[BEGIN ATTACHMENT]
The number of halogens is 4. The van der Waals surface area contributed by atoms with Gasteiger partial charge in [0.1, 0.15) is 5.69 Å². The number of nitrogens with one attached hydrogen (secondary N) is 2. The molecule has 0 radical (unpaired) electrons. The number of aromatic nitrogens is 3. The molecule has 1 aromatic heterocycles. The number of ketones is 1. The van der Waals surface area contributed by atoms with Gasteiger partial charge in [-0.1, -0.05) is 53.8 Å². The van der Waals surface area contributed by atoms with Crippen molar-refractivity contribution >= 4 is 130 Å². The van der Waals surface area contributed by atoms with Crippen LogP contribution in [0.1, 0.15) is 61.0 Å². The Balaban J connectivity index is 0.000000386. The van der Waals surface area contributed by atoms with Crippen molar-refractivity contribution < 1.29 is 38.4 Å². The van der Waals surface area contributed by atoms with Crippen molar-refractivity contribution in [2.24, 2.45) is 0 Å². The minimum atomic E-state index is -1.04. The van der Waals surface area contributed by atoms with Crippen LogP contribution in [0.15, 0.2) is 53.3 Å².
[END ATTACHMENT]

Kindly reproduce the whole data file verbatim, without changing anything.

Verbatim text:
The number of halogens is 4. The van der Waals surface area contributed by atoms with Gasteiger partial charge in [0.1, 0.15) is 5.69 Å². The number of nitrogens with one attached hydrogen (secondary N) is 2. The molecule has 0 radical (unpaired) electrons. The number of aromatic nitrogens is 3. The molecule has 1 aromatic heterocycles. The number of ketones is 1. The van der Waals surface area contributed by atoms with Gasteiger partial charge in [-0.1, -0.05) is 53.8 Å². The van der Waals surface area contributed by atoms with Crippen molar-refractivity contribution >= 4 is 130 Å². The van der Waals surface area contributed by atoms with Crippen LogP contribution in [0.1, 0.15) is 61.0 Å². The Balaban J connectivity index is 0.000000386. The van der Waals surface area contributed by atoms with Crippen molar-refractivity contribution < 1.29 is 38.4 Å². The van der Waals surface area contributed by atoms with Crippen molar-refractivity contribution in [2.24, 2.45) is 0 Å². The minimum atomic E-state index is -1.04. The van der Waals surface area contributed by atoms with Crippen LogP contribution in [0.15, 0.2) is 53.3 Å².